No color for a little while, folks. Working on a couple of projects again. I’ll be sure to let you know when those come out. And of course, I’ll link you to the comics after I’ve gone back and colored them.
Anyway, they don’t look that bad in black and white, do they?
Hi, guys! I have no internet at home right now, so I’m fast-blogging from work! Just wanted to let you know we’re doing out first art auction, starting at five o’clock tomorrow–watch this space for details.
While I’d love to have a fresh comic up for new visitors to behold, I’m afraid I’m tapped out from all the preparation. Instead, here’s the cover (sans text) of the book I’ll be selling at San Diego – the “Hearts and Bolts” collection, containing chapters 1 and 2 of the webcomic.
And guess what? It’s also available as a wallpaper in the gallery!
See you next week…
So I was browsing Don Markstein’s Toonopedia looking for 1930’s adventure comics, and it turns out there was a whole squadron of aviators in the papers around this time! Here’s a few that caught my interest…
Connie Kurridge – I’ll bet you didn’t know there was a girl aviator in the newspaper funnies, did you? Okay, to be honest, I didn’t know about her, either, until today. Seems she holds the honor of being the first female hero in American adventure comics. Ain’t that something! What little art I can find looks gorgeous. It has the same level of realistic rendering as you might find in other contemporary adventure strips, but with a refreshing looseness in the inking.
Scorchy Smith – I’ve heard of this comic before. Scorchy managed to keep flying years after his contemporaries had retired to the hangar. Like other legacy comics, it passed through the hands of a number of artists. Apparently there’s a book about one artist’s revolutionary stint on the comic. I should probably read that before I say anything more about it.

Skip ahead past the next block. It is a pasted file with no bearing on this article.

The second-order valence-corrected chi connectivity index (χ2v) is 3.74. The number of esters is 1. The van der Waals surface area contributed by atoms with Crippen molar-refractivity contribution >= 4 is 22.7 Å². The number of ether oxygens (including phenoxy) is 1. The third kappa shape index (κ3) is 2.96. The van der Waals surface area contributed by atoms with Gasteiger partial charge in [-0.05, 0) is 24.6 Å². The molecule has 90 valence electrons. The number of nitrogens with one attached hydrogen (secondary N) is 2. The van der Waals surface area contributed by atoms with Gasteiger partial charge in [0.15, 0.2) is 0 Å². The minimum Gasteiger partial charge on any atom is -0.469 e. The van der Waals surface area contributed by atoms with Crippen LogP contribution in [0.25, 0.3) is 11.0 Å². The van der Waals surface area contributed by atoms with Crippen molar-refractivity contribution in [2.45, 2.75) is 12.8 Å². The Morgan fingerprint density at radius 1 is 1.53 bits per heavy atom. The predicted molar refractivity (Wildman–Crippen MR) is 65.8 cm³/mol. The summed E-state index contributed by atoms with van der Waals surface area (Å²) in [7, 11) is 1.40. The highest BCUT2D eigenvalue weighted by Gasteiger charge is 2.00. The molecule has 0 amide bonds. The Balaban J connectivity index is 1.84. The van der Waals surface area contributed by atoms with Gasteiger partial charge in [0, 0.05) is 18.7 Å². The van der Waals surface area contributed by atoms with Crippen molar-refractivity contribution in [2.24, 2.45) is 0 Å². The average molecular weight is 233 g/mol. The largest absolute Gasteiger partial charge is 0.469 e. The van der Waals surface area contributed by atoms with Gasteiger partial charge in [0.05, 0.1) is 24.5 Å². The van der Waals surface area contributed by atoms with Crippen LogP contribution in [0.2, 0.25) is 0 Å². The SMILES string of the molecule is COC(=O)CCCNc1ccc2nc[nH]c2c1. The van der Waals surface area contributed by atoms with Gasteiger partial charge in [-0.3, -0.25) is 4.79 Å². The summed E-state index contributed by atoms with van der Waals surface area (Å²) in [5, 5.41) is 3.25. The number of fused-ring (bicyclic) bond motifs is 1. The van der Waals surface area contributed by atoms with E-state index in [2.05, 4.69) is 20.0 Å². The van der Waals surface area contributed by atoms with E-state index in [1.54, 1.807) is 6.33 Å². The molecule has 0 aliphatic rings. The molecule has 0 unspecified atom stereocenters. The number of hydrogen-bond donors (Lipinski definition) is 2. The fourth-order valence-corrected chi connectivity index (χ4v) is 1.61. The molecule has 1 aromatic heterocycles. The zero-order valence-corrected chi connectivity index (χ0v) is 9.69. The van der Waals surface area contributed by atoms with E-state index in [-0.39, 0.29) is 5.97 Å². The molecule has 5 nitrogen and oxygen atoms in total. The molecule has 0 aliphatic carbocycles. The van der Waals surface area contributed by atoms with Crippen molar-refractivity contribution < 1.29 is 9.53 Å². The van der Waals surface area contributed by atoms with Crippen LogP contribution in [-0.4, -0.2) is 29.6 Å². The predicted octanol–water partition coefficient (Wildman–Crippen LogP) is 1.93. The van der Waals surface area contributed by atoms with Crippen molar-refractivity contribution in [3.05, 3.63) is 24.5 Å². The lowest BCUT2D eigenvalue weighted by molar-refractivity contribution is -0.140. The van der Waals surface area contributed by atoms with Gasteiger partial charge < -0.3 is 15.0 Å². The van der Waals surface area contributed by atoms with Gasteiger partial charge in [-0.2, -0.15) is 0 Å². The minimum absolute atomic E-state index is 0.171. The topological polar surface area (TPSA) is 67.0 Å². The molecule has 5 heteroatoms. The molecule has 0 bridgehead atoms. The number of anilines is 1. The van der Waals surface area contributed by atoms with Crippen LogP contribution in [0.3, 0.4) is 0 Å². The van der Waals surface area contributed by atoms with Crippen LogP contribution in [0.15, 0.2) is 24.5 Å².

Brick Bradford – Aviation is just one of the many tools at Brick’s disposal, though it’s not necessarily the focus of his eponymous strip. He started out as an aviator, but quickly found himself thrown into a wide variety of incredible science adventures. Aliens, robots, morlocks, dinosaurs, Brick has tussled with all of them and lived to tell the overblown tale.
Tailspin Tommy – Here’s another I just learned about. Tailspin Tommy hails from a small town outside of Denver, CO, where he lived with his widowed mother and worked on repairing cars in his garage (some surprising parallels with Kitty, there), dreaming of flying. He finally gets his chance when an aviator in trouble needs help fixing a plane engine. Tommy does such a good job, the fellow invites him to join the company, delivering goods and getting into trouble.
That’s all for this Spotlight. Let me know if I missed anything important about these folks, or what other characters you’d like to see me cover in a future Spotlight.